Last week I explained why carriers don’t tend to welcome transportation procurement events with open arms.
Now let’s consider the more upbeat side of these exercises.
In my experience there are compelling reasons for shippers to stage procurement events on a regular basis. But there’s no need to take my word for it; check out the Stale Rates Research that provides convincing quantitative evidence in support of the pro-transportation procurement event argument (you might also want to take a look at our blog post Fresh Procurement Insights from Stale Rates Study).
Here are some positives for shippers.
Long overdue updates happen. Transportation procurement events force you to refresh your understanding of how your network is changing and to communicate this knowledge to carriers. Your network view can become outdated surprisingly quickly.
A vehicle for strategic updates. In addition to the tactical adjustments mentioned above, procurement events can be a logical consequence of strategic reviews such as modeling exercises that reveal network misalignments (for more on this see Signs That It’s Time for a Network Modeling Exercise).
Top experts get involved. A procurement event gives you access to the highest level of pricing expertise on the carrier side. Day-to-day operational folks usually have little leeway to stray outside the provider’s basic matrix. A formal procurement event, on the other hand, involves individuals who have the authority to negotiate non-standard price increases or decreases.
You can open the toolbox. That shiny, sophisticated constraint-based bidding tool you’ve been itching to use can be put to good use. Wielding it to minimize your risk for given price levels is just one application. Managing the level of change is another.
Fewer budget surprises. Price increases become part of a managed budgeting exercise, rather than potential ad hoc hikes that are more of a shock to the system and tougher to explain.
A clearer rates picture. There is no denying that transportation procurement events can require a lot of effort and are by no means free. However, they are a much better way to compare market rates than sporadic reviews. Remember, rates change with or without these events, so why not make the discovery process systematic and a lot more insightful with a carefully managed procurement program.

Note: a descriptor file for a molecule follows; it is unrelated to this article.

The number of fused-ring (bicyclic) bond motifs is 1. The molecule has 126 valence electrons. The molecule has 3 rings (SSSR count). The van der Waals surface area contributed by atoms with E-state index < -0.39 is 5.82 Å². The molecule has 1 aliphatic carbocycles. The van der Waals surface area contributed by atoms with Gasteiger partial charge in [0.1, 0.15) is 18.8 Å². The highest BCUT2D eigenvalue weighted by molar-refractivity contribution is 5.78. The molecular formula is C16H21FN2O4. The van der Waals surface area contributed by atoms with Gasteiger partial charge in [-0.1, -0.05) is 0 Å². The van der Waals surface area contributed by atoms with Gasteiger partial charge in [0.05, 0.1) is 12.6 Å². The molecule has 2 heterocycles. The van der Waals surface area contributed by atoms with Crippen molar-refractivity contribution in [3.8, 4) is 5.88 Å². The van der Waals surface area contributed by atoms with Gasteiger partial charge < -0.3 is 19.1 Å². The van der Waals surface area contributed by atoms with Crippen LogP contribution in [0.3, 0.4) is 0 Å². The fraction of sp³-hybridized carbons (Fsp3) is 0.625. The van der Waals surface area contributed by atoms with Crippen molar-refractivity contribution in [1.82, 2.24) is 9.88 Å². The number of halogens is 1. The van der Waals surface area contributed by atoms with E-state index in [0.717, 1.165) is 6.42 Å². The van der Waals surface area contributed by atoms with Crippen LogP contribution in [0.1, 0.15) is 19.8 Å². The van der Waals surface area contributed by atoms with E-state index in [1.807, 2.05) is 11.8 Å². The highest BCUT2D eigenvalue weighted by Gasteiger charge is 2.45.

By now service providers can be forgiven for feeling left out of the party. Service providers benefit too. I’m not suggesting that the prospect of a transportation procurement event should make carriers jump for joy. But there are gains for them and recognizing this might, at the very least, make these events less onerous.
Procurement events enable carriers to adjust their pricing models in line with changes to their networks. As a result, they maintain profitability and can avoid having to refuse loads or renege on contracts; actions that can be disruptive and, in the long run, damage their market reputation.
Another plus is that procurement events give structure to the pricing relationship, particularly if the events are staged on a regular basis such as annually. In an uncertain world, being able to anticipate contract negotiations is a definite advantage.
As the Stale Rates Research referenced earlier concludes, “predictability gives service providers a better sense for how long they are expected to hold contract rates that may or may not be attractive. A more arbitrary cycle tends to make rate setting more erratic, which is less to conducive to strategic planning.” (Iowa State University et al. “Stale Rates Research: Benefits of Frequent Transportation Bids,” page 11).
In addition, transportation procurement events expose shippers to the current realities of market prices. These doses of reality make it less likely that shippers will set impractical cost goals for transportation. Realistic pricing streamlines negotiations and fosters a constructive relationship with carriers.
Every healthy relationship needs to be recalibrated at some stage, and for that reason alone surely procurement events are, on balance, a positive influence in freight transportation.